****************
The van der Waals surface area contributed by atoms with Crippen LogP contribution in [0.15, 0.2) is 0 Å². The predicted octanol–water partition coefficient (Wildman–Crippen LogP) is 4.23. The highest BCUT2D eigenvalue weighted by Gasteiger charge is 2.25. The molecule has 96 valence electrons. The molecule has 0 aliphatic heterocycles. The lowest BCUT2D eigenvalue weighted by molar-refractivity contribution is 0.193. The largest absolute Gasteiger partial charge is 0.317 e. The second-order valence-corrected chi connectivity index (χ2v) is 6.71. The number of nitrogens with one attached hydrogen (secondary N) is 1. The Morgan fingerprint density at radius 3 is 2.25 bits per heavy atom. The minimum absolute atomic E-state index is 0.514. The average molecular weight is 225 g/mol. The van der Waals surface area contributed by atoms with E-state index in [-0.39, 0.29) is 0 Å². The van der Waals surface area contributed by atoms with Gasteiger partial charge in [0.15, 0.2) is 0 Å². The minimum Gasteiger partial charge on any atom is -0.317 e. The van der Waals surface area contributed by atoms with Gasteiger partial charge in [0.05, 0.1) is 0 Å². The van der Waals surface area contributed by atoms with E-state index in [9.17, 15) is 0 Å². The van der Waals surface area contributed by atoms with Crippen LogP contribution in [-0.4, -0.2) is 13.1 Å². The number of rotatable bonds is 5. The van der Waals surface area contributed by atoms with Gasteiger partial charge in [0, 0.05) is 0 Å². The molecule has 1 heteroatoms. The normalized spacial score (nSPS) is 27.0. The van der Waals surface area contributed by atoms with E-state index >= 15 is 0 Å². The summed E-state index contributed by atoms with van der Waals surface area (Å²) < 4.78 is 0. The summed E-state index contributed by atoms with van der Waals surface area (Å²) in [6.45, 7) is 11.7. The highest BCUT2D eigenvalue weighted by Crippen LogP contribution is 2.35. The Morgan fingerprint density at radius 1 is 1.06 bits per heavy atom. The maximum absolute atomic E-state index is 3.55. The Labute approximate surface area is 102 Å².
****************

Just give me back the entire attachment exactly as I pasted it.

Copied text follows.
The van der Waals surface area contributed by atoms with Crippen LogP contribution in [0.15, 0.2) is 0 Å². The predicted octanol–water partition coefficient (Wildman–Crippen LogP) is 4.23. The highest BCUT2D eigenvalue weighted by Gasteiger charge is 2.25. The molecule has 96 valence electrons. The molecule has 0 aliphatic heterocycles. The lowest BCUT2D eigenvalue weighted by molar-refractivity contribution is 0.193. The largest absolute Gasteiger partial charge is 0.317 e. The second-order valence-corrected chi connectivity index (χ2v) is 6.71. The number of nitrogens with one attached hydrogen (secondary N) is 1. The Morgan fingerprint density at radius 3 is 2.25 bits per heavy atom. The minimum absolute atomic E-state index is 0.514. The average molecular weight is 225 g/mol. The van der Waals surface area contributed by atoms with E-state index in [-0.39, 0.29) is 0 Å². The van der Waals surface area contributed by atoms with Gasteiger partial charge in [0.15, 0.2) is 0 Å². The minimum Gasteiger partial charge on any atom is -0.317 e. The van der Waals surface area contributed by atoms with Gasteiger partial charge in [0.05, 0.1) is 0 Å². The van der Waals surface area contributed by atoms with E-state index in [9.17, 15) is 0 Å². The van der Waals surface area contributed by atoms with Crippen LogP contribution in [-0.4, -0.2) is 13.1 Å². The number of rotatable bonds is 5. The van der Waals surface area contributed by atoms with Gasteiger partial charge in [0, 0.05) is 0 Å². The molecule has 1 heteroatoms. The normalized spacial score (nSPS) is 27.0. The van der Waals surface area contributed by atoms with E-state index >= 15 is 0 Å². The summed E-state index contributed by atoms with van der Waals surface area (Å²) < 4.78 is 0. The summed E-state index contributed by atoms with van der Waals surface area (Å²) in [6.45, 7) is 11.7. The highest BCUT2D eigenvalue weighted by Crippen LogP contribution is 2.35. The Morgan fingerprint density at radius 1 is 1.06 bits per heavy atom. The maximum absolute atomic E-state index is 3.55. The Labute approximate surface area is 102 Å².